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[Eleanor] Maud Hawkins aka “Pat” Cheramy

Eleanor Maud Hawkins, third child of Edward (Teddy) and Mary Hawkins, was born 21 March 1906 at Westfield Cottages (top of Castle Street). The 1911 census records the family living in ‘Hightown’ area. Her father was listed as a ‘General Bricklayer’. I have no details of her early life but at some point she left the village, was apparently a good golfer and sometime in the 1930s married Frenchman Charles Cheramy.

At the outbreak of WW2 they were living in Paris but in response to the German invasion, they escaped to Montauban, north of Toulouse in southwest France. They had a baby son and were very active in the French Resistance, helping to run an ‘escape line’ for allied servicemen (hoping to reach neutral Spain and/or British Gibraltar) and relaying clandestine radio messages to London. The escape route had the code name of the ‘Pat O’Leary Line’ (alias of a famous Belgian Resistance operative).

Eleanor was widely known then and afterwards as ‘Pat’ Cheramy. The Cheramys and colleagues helped over 200 downed allied airmen to escape to Spain or offshore to allied boats before the Cheramys were betrayed to the Gestapo in 1943. The Gestapo threatened to kill her baby but fortunately the Red Cross saved him. ‘Pat’ was tortured before being sent to Ravensbruck, a concentration camp for women, especially ‘political’ prisoners, for a further 19 months. Although not an extermination camp, thousands died there through forced labour and cruelty. ‘Pat’ endured forced labour on road making, surviving on horse-chestnut bread, cabbage soup and coffee made from roasted acorns. She was beaten, causing a badly fractured skull, damaged sight and hearing and a broken hand. In 1945, just ahead of the Allies reaching Germany, and along with several hundred other ex-Resistance operatives, she was moved to Mauthausen camp, one of the very worst of the ‘death camps’ to await extermination but ‘fortunately’ her camp was bombed and later liberated by the Americans. On release her weight had fallen from over 8 stones to just over 3 stones. She underwent extensive surgery for her injuries and received financial compensation from the post war German funds but best of all she was reunited with her son. We have not found any further mention of her husband Charles.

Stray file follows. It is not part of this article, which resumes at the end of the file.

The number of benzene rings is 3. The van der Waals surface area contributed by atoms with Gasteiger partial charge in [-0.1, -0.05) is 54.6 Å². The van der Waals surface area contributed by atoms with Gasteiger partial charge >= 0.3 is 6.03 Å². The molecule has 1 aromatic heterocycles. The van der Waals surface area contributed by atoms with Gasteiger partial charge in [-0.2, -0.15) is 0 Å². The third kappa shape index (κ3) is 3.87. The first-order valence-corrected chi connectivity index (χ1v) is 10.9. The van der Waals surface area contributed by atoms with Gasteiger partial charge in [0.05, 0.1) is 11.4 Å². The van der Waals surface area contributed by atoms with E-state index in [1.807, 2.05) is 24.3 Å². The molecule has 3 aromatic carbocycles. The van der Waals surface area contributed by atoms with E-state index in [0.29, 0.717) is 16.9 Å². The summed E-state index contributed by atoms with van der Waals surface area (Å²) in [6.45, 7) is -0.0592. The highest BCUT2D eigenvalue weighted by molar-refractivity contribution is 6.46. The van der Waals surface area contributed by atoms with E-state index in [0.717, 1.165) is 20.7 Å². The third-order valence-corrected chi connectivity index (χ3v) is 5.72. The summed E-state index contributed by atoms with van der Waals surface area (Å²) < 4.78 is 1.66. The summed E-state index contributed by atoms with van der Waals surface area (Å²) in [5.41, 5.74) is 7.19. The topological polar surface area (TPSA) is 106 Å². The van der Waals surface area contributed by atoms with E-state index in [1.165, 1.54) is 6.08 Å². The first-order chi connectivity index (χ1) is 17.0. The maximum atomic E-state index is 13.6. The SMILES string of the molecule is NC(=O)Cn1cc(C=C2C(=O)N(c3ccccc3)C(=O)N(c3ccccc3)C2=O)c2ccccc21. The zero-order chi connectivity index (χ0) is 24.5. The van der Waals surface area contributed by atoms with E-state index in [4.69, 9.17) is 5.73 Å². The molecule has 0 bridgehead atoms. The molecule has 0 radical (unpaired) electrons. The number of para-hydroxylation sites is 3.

After the war she received 11 distinguished awards from the French and the Americans and the British Empire Medal and was much respected by the ‘Royal Air Forces Escaping Society’. As late as 1970 she was an important guest in London at a 25th anniversary VE Day reunion of MI9 and Resistance operatives, meeting Prince Charles and attending a Royal Garden Party. She was then living in Deal, Kent but shortly after moved to Brighton. Apparently she kept in touch with some Aldbourne residents and would have liked to have returned to live here. She died in Hove on 26 March 1987, aged just 81. In Aldbourne churchyard, on her memorial stone (close to the Muriel Foster bench), along with the names of her mother, father and sister, is a ‘Royal Air Forces Escaping Society’ plaque. As Ida Gandy stated in her book ‘The Heart of A Village’, Eleanor Maud ‘Pat’ Cheramy, was ‘someone in whom Aldbourne may well feel pride’.